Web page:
Are there 2 different Disk Management 1 w/ Administrative privileges 2nd
None Administrative privileges?


Disk Management.
3. Right-click an unallocated region on your hard disk, and then select New Simple Volume.
4. In the New Simple Volume Wizard, select Next.
5. Enter the size of the volume you want to create in megabytes (MB) or accept the maximum default size, and then select Next.
6. Accept the default drive letter or choose a different drive letter to identify the partition, and then select Next.
7. In the Format Partition dialog box, do one of the following:
8. If you don't want to format the volume right now, select Do not format this volume, and then select Next.
* To format the volume with the default settings, select Next.
1. Review your choices, and then select Finish.
 

Smart_Guy

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If I do the following steps and choose to not format will the Simple Volume Wizard erase the files?
Are there 2 different Disk Management 1 w/ Administrative privileges 2nd
None Administrative privileges?


Disk Management.
3. Right-click an unallocated region on your hard disk, and then select New Simple Volume.
4. In the New Simple Volume Wizard, select Next.
5. Enter the size of the volume you want to create in megabytes (MB) or accept the maximum default size, and then select Next.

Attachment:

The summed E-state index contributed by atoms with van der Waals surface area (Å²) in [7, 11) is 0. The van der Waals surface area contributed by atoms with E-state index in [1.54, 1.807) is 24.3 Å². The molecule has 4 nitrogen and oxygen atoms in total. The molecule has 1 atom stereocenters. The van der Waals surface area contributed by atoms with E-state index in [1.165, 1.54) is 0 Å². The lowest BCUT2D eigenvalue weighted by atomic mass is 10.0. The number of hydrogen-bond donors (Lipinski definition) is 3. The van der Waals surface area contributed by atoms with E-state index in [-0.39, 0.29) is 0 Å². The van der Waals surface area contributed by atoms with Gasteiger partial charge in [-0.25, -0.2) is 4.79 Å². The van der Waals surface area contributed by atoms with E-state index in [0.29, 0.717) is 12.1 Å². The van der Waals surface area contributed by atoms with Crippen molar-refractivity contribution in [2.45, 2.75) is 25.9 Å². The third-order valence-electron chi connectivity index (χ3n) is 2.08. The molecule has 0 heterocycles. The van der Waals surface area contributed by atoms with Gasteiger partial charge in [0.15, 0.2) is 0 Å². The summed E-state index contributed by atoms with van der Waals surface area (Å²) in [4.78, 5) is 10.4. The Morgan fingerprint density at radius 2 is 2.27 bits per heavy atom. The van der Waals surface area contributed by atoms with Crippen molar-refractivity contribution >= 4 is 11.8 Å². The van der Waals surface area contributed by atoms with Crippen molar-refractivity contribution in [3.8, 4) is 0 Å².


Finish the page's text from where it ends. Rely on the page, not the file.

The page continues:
6. Accept the default drive letter or choose a different drive letter to identify the partition, and then select Next.
7. In the Format Partition dialog box, do one of the following:
8. If you don't want to format the volume right now, select Do not format this volume, and then select Next.
* To format the volume with the default settings, select Next.
1. Review your choices, and then select Finish.
I'm afraid I dunno. AFAIK space cannot be unallocated unless there is no data in it. The best bet I can make now is to try to recover the files with a recovery tool.
 
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stevethebrain

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usa
In recovery Windows is contradicting itself under drive it see's the new volume
as it doe's in disc management

under status the drive cannot be found I'm assuming this term means rooten drive maybe this is why I can't select the new volume in recovery
Attach screen shot of restore.

even w/ the my book USB interface the drive disappears from device manager then I repower it and it reappears.

this must be why recovery & disc management recognizes the hardware but not the logical files.
Thanks
 

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Smart_Guy

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I'm afraid Windows does not provide file recovery tools.


DOS used to have one called Undelete and you had to remember some letter that the tools asks you for. Many of those recovered files turned out corrupt for me anyway :)